According to the Veterans Affairs website “veteran” means a person who served in the active military, naval, or air service, and who was discharged or released therefrom under conditions other than dishonorable. On November 11th we will remember and honor our veterans. Here’s a little history about Veteran’s Day:
Though the first World War didnot officially end until the signing of the Treaty of Versailles in June 1919, fighting between the Allies and Germany stopped months earlier when a temporary cessation of hostilities, or armistice, went into effect on the eleventh hour of the eleventh day of the eleventh month.
President Wilson proclaimed the first commemoration of Armistice Day on 11 November1919. The original concept for the celebration was a day observed with parades and public meetings and a brief suspension of business at 11 a.m.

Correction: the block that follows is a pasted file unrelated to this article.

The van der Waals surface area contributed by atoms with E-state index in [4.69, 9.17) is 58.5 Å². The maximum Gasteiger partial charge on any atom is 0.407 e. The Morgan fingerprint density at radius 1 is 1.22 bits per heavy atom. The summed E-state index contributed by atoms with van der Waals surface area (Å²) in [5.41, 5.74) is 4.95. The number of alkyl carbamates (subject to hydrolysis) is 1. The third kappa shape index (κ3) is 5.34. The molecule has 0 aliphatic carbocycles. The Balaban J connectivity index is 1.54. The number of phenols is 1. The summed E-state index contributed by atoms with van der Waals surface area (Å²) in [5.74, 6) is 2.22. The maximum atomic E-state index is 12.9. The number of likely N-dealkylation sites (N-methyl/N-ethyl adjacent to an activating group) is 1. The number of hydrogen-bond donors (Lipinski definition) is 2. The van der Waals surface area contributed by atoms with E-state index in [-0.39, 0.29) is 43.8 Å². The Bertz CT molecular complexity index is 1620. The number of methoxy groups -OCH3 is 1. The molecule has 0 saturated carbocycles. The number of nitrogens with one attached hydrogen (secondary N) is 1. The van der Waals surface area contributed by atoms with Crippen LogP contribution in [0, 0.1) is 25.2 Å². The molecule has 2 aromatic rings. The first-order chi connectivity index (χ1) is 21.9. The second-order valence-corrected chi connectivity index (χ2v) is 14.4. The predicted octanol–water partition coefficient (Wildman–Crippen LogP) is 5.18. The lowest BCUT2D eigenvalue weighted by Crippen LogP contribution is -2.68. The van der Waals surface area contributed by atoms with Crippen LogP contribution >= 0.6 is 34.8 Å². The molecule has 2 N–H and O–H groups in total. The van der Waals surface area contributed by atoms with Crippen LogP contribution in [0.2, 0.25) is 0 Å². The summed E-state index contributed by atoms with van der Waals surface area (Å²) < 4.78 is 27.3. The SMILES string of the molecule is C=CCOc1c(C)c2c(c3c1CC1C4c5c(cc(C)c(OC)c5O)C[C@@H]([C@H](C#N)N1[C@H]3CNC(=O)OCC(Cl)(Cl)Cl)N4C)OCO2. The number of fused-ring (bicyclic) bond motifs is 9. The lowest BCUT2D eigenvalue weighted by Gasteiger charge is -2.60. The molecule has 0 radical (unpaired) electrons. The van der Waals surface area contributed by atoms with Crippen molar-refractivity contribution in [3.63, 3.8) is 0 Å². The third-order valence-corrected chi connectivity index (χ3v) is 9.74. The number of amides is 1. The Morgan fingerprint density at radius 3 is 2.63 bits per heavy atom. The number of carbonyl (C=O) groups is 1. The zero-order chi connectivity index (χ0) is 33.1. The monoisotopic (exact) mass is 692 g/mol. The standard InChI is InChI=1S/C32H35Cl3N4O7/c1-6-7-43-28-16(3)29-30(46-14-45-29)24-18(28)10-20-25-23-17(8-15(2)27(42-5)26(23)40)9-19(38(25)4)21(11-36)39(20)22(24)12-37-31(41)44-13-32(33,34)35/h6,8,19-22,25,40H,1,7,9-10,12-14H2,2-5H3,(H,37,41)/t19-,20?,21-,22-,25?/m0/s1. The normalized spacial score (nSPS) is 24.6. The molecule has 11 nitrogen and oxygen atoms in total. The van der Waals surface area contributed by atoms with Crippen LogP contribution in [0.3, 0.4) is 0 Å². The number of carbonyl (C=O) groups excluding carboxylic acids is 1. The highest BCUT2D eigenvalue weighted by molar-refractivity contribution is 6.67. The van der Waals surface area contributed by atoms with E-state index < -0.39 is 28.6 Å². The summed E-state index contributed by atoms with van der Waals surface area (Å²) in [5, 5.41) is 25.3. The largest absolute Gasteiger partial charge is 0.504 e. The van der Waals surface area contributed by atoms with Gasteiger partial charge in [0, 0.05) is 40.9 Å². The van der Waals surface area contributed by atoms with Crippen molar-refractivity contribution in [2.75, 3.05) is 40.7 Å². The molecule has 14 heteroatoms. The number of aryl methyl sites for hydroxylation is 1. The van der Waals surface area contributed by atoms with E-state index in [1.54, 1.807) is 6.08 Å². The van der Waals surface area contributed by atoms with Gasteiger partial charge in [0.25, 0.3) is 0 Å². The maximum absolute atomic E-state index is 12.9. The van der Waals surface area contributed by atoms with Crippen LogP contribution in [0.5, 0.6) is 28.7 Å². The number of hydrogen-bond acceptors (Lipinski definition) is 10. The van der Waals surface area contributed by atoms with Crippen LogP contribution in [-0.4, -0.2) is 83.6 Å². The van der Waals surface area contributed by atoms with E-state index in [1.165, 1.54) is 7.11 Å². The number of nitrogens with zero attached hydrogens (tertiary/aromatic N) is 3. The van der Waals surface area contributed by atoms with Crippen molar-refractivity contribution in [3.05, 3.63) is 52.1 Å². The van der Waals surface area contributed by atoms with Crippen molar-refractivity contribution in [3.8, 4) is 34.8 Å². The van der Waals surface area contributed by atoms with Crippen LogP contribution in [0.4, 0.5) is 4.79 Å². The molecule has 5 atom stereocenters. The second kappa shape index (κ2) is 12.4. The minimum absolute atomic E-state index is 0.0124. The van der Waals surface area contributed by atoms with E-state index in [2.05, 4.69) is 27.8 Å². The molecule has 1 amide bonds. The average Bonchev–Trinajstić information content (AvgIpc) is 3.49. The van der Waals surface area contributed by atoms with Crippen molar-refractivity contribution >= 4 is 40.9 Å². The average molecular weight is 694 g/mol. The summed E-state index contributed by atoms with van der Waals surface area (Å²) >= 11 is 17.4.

In 1938 Congress enacted a law that made the 11th of November in each year a legal holiday – a day dedicated to world peace and to be celebrated and known as “Armistice Day.” Armistice Day was primarily a day set aside to honor veterans of World War I; but in 1954 Congress amended the Act of 1938 by replacingthe word “Armistice” with “Veterans.” With the approval of this legislation, November 11th became a day to honor American veterans of all wars.
Americans observe Veterans Day on November 11, regardless of what day of the week on which it falls. Through the years since it was established, the observance was moved to the nearest Monday to provide for a long holiday weekend but that practice ended in 1978.The restoration of Veterans Day to November 11 not only preserves the historical significance of the date but helps focus attention on the important purpose of Veterans Day.
President Eisenhower issued the first “Veterans Day Proclamation” in 1954 and Presidents continue this practice to honor America’s veterans for their patriotism, love of country and willingness to serve and sacrifice for the common good.